Creperie and bistro Bon App is the first expat foothold in that nondescript strip of fruit stands, electric companies, and eyeglass stores comprising Wuding Lu (the one across Yanping Lu from the Wuding Lu with Munchies and company). However, like most expat “firsts” in China, it’s a bit rough around the edges.
A warmly-lit den with two-three person tables, and a small outdoor seating area complements the calm (at least for Shanghai) Wuding Road strip nicely. Unfortunately, the intimacy is shattered by the well meaning, but agonizingly clunky staff. Our waitress asked us if we were ready to order as she was handing us the menu, gave us the dessert menu before we’d received our main course, and offered to refill our still brimming bowls of cider. And while the waitresses have a pleasant, albeit stilted, demeanor and the incompetence is clearly more management’s fault, I’ll take your snarling Shanghai server any day over this comedy of errors.
Crepes and more crepes. For your entrée, you can choose from a selection of buckwheat crepes such as the campargnarde (48RMB) with duck breast, mushrooms, cream, and bacon, and the biquette (55RMB) with goat cheese, bacon, walnuts, and honey. “Wrap” up the meal with dessert crepes, ranging from simple butter and sugar (22RMB), to Grand Marnier (40RMB) with orange.
Overall, the crepes are hit and miss. The biquette wins, chiefly because bacon plus goat cheese appears a foolproof formula for deliciousness, while our assumedly simple lemon, butter, and sugar crepe was one of the most disjointed pairings we’ve tasted recently. The lemon’s piercing acidity equaled culinary nails on a chalkboard, drowning out any subtle sweetness or creaminess provided by the sugar-butter combo. Go with the plain butter and sugar crepe.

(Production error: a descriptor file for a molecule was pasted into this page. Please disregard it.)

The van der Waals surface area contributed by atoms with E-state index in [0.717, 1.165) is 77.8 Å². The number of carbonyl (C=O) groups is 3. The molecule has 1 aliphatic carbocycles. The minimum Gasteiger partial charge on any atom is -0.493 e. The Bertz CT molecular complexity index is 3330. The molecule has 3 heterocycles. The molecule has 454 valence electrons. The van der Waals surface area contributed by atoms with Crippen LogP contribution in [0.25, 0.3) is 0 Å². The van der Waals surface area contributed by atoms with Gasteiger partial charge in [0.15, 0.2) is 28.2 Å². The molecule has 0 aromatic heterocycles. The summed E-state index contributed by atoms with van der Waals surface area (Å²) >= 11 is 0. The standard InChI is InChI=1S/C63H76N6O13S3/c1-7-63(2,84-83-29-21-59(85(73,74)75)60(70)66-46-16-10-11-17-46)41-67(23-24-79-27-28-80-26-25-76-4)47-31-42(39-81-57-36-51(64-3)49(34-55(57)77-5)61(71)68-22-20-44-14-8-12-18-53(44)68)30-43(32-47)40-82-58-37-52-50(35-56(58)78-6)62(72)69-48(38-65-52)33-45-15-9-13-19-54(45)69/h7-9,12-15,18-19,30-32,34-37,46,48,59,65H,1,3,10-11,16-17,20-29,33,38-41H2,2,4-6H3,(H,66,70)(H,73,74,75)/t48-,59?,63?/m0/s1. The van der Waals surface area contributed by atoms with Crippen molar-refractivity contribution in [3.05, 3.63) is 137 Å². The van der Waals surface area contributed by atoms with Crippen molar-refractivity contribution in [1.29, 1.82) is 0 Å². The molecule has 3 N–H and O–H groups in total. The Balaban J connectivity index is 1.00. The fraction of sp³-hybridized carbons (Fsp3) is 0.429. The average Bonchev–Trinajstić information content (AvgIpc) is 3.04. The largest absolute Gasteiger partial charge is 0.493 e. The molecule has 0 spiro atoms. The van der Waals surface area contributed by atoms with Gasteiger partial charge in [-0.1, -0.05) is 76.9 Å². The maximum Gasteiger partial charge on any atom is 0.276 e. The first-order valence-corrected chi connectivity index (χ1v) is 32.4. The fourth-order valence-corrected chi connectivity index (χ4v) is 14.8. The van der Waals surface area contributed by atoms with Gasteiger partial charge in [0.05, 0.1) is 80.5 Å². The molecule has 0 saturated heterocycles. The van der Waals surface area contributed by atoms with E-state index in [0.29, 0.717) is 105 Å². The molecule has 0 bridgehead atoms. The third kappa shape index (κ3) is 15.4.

Those not in the mood for crepes can opt for beef, veal, lamb, pork or fish mitonnes (70RMB).
Starters entail tartines, either hot or cold toasted French open-faced sandwiches, of which the most touted is the Parisian, molten cheese atop ham, mushrooms, bechamel sauce, and rustic country bread (45RMB for five pieces). The sum of the Parisian’s parts is gloopy, runny goodness (think a miniature croque-monsieur), but the individual elements are a bit lacking. The ham evokes cold cuts you’d find in a shrink-wrapped airplane sandwich and overall, and nothing else really jumps out.
The best thing going is the French cider served in the traditional small white bowls (35RMB), which you grab two-handed and glug like you’re at a Saxon victory banquet, or jugs to pour (50RMB/0.25 litres; 90RMB/0.5 litres). Cooling and spritzy, this nectarous beverage evokes champagne mixed with apple juice.
Bon App isn’t really worth swinging by for those living more than a few stops away. But, it’s nice to finally have a hangout where Wuding Lu’s booming expat population can enjoy cider and crepes on the sidewalk in the warm weather.
Bon App – 1116 Wuding Lu, near Yanping Lu (静安区武定路1116号，近延平路). Tel: (0)21-5265-5365. Hours: 11:30am-2:30pm lunch. 6-9:30pm dinner.
See a complete list of our reviews here.
Benjamin Cost is Shanghaiist’s Food Editor. Email tips, recommendations, and news updates on Shanghai’s dining scene to [email protected].